Predators and the hyper-violent bring an intention to win, regardless of the method to an altercation. They intend to walk away, possibly bruised and bloodied, but the victor of an incident, regardless of what method they need to employ to win. Imagine an atavistic being, such as an inmate, that is willing to design a shiv from Styrofoam cups and secrete this in his rectum on a daily basis, until such time as he has the opportunity or the need to employ it. At the critical moment, he will eviscerate another human being with it and then decapitate the dead man, just to make a point. Now put that same individual out on the street with access to military weaponry like an AK-47, and you have a killing machine capable of extreme violence. Whether it is a homemade knife, an assault rifle or his bare hands, the hyper-violent will kill all the same, if you give them the opportunity. You must cultivate your intention to win by understanding the level of violence suspects are capable of and training your butt off in preparation of a one day encounter. You must manifest this readiness, preparedness and skill at arms, for a suspect must think that it is not worth the risk to try you.
Law enforcement must get out of the qualification mentality when conducting firearms training. Shooting for department or state annual qualification is a minimum display of proficiency. It is not training and it does not prepare officers to win gunfights. We must approach this training like we are preparing for a fight for our lives--for indeed we are. Law enforcement agencies must conduct force-on-force training for their officers. This is no longer a luxury--it is mandatory. Extremely violent suspects have the benefit of experience on the battlefield of the street. They've used violence before, and although their training may be rudimentary, they have experience that most officers lack. By "pressure testing" your skills against a living and breathing adversary, you are feeling those physical, physiological and psychological reactions that will take place in a real incident. You are gaining experience in the arena of violence which, like it or not, is what law enforcement is ultimately about.
Law enforcement must field the proper tools for dealing with the hyper-violent. Agencies must field patrol rifles to enable their officers to have a fighting chance against intensely violent suspects. Whether the suspect is across the hood of a car, across the street or across a field, patrol rifles are the means by which well-trained officers can deliver fight stopping accurate fire. Note: Training is the key! Putting a patrol rifle in the hands of an untrained or poorly trained officer is negligence, pure and simple, and is the recipe for disaster!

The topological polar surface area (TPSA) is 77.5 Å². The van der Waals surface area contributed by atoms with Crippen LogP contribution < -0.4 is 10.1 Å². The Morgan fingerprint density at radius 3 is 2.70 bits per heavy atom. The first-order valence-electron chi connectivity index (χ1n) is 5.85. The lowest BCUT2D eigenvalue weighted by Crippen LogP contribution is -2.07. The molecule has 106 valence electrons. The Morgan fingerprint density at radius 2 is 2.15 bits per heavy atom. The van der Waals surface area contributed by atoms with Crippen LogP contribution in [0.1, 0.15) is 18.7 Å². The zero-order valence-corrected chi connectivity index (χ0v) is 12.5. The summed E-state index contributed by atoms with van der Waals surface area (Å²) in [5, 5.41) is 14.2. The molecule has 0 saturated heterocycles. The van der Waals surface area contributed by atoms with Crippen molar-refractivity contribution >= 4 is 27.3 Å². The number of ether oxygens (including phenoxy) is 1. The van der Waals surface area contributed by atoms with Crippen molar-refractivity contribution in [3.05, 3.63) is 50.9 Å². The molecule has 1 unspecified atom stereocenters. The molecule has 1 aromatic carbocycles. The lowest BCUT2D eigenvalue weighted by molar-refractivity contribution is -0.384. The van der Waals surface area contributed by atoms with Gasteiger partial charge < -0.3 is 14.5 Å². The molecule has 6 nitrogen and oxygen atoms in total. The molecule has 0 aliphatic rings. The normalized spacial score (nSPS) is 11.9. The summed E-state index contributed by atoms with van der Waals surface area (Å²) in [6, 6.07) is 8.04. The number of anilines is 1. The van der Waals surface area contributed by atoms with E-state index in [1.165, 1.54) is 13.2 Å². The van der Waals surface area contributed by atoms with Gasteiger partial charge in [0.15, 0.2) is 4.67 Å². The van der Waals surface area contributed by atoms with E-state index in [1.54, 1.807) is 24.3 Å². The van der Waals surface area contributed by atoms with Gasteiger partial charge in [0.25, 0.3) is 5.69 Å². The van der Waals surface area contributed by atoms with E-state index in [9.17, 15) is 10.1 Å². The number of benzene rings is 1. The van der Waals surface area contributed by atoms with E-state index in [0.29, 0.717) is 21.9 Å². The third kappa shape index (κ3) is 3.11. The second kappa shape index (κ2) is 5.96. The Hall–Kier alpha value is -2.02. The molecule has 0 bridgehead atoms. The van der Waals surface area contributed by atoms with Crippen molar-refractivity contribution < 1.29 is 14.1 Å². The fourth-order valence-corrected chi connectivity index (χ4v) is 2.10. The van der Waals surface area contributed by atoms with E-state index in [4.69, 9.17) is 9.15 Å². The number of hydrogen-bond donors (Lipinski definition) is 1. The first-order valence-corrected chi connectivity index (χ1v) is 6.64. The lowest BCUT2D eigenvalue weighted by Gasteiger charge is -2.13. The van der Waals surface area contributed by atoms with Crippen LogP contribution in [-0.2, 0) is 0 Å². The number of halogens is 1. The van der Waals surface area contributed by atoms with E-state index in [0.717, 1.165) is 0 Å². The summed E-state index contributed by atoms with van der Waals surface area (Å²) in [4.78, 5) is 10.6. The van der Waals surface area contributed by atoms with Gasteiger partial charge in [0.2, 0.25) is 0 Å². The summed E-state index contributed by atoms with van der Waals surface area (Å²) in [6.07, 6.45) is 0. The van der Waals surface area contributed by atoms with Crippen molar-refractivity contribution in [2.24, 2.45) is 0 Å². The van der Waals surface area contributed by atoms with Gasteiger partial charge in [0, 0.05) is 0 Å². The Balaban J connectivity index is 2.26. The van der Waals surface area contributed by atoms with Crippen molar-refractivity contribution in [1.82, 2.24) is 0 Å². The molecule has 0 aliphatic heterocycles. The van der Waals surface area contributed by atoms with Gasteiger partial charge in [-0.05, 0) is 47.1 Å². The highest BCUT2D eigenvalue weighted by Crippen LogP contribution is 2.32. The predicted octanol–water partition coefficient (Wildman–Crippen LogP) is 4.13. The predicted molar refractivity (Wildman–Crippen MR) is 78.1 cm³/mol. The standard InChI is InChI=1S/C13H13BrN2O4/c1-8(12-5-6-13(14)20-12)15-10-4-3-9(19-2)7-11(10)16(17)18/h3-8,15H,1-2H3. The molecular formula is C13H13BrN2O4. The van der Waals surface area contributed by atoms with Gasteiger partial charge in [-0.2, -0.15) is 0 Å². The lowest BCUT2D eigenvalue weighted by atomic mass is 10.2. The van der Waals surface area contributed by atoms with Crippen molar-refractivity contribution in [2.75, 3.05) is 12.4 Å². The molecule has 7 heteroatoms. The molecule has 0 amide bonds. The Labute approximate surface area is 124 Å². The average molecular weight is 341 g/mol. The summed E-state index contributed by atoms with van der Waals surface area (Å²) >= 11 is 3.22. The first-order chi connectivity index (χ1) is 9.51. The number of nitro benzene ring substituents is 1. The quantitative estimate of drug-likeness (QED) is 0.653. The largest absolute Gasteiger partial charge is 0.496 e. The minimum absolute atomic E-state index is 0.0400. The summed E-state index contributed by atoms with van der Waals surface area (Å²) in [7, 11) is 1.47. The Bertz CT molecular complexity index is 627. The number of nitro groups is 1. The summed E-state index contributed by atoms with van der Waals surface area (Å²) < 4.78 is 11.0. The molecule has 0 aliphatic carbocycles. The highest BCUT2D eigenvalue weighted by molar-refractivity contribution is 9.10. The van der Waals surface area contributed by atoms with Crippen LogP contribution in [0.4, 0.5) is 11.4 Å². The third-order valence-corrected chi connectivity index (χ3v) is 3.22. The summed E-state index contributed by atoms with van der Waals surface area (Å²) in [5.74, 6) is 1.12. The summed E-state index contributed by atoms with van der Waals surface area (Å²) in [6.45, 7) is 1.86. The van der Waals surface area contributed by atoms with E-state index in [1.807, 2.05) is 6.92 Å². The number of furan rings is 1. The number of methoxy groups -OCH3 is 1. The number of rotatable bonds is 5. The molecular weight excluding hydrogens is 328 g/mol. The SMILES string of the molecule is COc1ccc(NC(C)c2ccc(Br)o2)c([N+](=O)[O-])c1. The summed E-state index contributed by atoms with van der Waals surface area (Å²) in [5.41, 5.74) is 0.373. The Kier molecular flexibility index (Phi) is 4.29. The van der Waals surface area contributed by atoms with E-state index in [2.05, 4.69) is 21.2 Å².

Use of Force
Law enforcement has hurt itself over the last few years by imposing artificial boundaries on use of force in the guise of "continuums," which create the artificial restrictions that the Supreme Court cautioned about in Graham v. Connor. Instead of improving officers' decisions on use of force, these continuums have created hesitation in our officers and legal paranoia about getting sued. Truth is, most of these poppycock continuums, and especially those that have been absorbed into agencies use of force policies, create a situation in which an officer could have a perfectly good use of force from a legal standpoint, but may violate a department policy. The days of continuums have come and gone; get rid of them.
Trainers John Bostain, Jonathan Madore and Liz Argo, from the Federal Law Enforcement Training Center (FLETC) have said, "we need to train officers what they can do, not what they can't do." Furthermore, we need to understand that there is a "range of reasonableness" based on the totality of the circumstances that the Supreme Court talked about in the Graham decision. By training our officers to their utmost, we ensure proper actions and proper use of force decisions.